Defendants contend that, under Delaware LLC law, they cannot be held liable for actions done in
their capacity as members or managers of NAPLIA. [Id. at 3 (citing 6 Del. C.
Sutherland did not raise this argument in his previous motion to dismiss.
For a complaint to avoid dismissal pursuant to Rule 1 2(b)(6), it “must contain sufficient
factual matter, accepted as true, to ‘state a claim to relief that is plausible on its face.” Ashcroft
v. Iqbal, 556 U.S. 662, 678 (2009) (quoting Belt Ati. Corp. v. Twombly, 550 U.S. 544, 570 (2007)).
When evaluating the sufficiency of a complaint, Courts are required to accept all well-pleaded
allegations in the complaint as true and to draw all reasonable inferences in favor of the nonmoving party. Phillips v. Cty. ofAllegheny, 515 F.3d 224, 231 (3d Cir. 200$). Furthermore, “[a]
pleading that offers labels and conclusions or a formulaic recitation of the elements of a cause of
action will not do. Nor does a complaint suffice if it tenders naked assertions devoid of further
Iqbal, 556 U.S. at 678 (internal citations and quotations omitted).
Accordingly, “a complaint must do more than allege the plaintiffs entitlement to relief. A
complaint has to ‘show’ such entitlement with its facts.” Fowler v. UFMC Shadyside, 578 F.3 d
203, 211 (3d Cir. 2009).
Effect of 6 Del. C.
6 Del. C.
18-303(a) on Liability4
§ 18-303(a) reads in relevant part:
Except as otherwise provided by this chapter, the debts, obligations
and liabilities of a limited liability company, whether arising in
contract, tort or otherwise, shall be solely the debts, obligations and
liabilities of the limited liability company, and no member or
manager of a limited liability company shall be obligated personally
for any such debt, obligation or liability of the limited liability
company solely by reason of being a member or acting as a manager
of the limited liability company.
The Individual Defendants contend this statute shields them from all liability in this case because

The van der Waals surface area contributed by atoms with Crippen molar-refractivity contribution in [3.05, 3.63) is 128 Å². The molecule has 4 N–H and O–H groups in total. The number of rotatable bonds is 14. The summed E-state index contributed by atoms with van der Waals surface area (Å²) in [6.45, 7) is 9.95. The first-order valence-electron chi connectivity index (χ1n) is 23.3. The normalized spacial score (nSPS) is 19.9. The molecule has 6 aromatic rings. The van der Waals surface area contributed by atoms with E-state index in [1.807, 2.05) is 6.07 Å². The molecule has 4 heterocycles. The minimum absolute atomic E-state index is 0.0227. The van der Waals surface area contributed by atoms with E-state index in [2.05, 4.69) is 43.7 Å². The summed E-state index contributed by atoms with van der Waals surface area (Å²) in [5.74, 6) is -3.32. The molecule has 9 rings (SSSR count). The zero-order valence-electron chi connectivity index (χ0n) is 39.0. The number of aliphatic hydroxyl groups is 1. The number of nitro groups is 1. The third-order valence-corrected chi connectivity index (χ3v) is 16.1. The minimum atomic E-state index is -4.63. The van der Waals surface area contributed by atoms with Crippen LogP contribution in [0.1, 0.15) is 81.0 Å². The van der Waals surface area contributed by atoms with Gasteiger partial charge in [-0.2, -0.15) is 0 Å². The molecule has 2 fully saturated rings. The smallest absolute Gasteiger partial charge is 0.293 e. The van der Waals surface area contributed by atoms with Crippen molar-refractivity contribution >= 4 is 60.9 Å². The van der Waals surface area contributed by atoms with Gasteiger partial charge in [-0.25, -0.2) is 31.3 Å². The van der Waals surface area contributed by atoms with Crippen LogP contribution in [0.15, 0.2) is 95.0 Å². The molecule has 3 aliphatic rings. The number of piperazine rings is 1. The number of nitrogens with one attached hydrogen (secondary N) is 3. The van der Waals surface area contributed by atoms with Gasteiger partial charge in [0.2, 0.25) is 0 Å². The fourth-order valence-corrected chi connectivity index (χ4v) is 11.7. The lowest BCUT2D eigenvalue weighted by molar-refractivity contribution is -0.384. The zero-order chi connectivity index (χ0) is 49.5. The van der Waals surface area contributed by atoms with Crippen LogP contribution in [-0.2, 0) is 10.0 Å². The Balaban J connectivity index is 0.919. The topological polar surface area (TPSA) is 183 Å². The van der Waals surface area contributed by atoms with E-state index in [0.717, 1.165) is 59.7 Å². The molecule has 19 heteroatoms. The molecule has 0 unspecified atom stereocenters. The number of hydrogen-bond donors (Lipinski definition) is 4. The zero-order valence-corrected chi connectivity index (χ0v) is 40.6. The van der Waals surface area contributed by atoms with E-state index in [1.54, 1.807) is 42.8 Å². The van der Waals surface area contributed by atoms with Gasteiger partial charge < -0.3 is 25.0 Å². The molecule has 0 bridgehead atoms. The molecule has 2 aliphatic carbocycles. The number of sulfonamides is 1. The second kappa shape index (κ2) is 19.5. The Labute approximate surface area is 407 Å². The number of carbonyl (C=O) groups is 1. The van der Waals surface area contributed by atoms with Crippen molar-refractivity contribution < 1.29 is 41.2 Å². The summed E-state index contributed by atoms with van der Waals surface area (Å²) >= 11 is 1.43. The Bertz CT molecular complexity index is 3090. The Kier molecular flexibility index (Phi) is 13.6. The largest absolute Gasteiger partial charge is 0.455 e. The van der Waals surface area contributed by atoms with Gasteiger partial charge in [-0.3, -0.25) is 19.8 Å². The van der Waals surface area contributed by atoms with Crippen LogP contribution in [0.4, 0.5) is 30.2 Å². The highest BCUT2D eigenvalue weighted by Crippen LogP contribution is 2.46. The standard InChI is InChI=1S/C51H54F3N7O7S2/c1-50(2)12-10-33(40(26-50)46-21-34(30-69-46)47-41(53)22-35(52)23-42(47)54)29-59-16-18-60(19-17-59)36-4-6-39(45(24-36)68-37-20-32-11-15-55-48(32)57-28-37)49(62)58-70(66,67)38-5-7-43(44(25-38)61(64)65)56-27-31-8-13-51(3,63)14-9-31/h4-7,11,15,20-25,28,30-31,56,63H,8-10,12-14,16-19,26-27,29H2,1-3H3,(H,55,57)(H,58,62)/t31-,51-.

“all of the allegations of the [TAC] concern allegedly wrongful conduct taken exclusively in
4 Plaintiff contends this motion is barred for all three Individual Defendants, both because
Sutherland filed a previous Rule 12(b)(6) motion that was denied, [Opp. Br. at 3-5], and because
all three Individual Defendants failed to oppose Plaintiffs motion to amend [Id. at 5]. The Court
finds Defendants’ failure to oppose the motion to amend does not bar this motion because Judge
Falk assured Defendants they would be allowed to move to dismiss after the motion to amend was
granted. [Opp. Br. at 5; accord Reply Br. at 2.] Moreover, Vono and Tuncel were not parties in
this case until after the motion to amend was granted. As for the effect of Sutherland’s previous
Rule 12 motion to dismiss the SAVC, the Court need not decide whether it prevents him from
moving to dismiss the TAC because, for reasons explained below, the Court finds the TAC states
a claim as to Sutherland, and denies the motion on the merits.
furtherance of NAPLIA’s corporate purposes[.]” [Moving Br. at 3.] The Court disagrees.
Delaware courts have noted that the word “solely” in the last clause of 6 Del. C.
3 03(a) “does imply that there are situations where LLC members and managers would not be
shielded by this provision.” Pepsi-Cola Bottling Co. ofSalisbury, lid. v. Handy, No. 1 973-S, 2000
WL 364199, at *3 (Del. Ch. Mar. 15, 2000). Indeed, under Delaware law, “corporate officials
may be held individually liable for their tortious conduct, even if undertaken while acting in their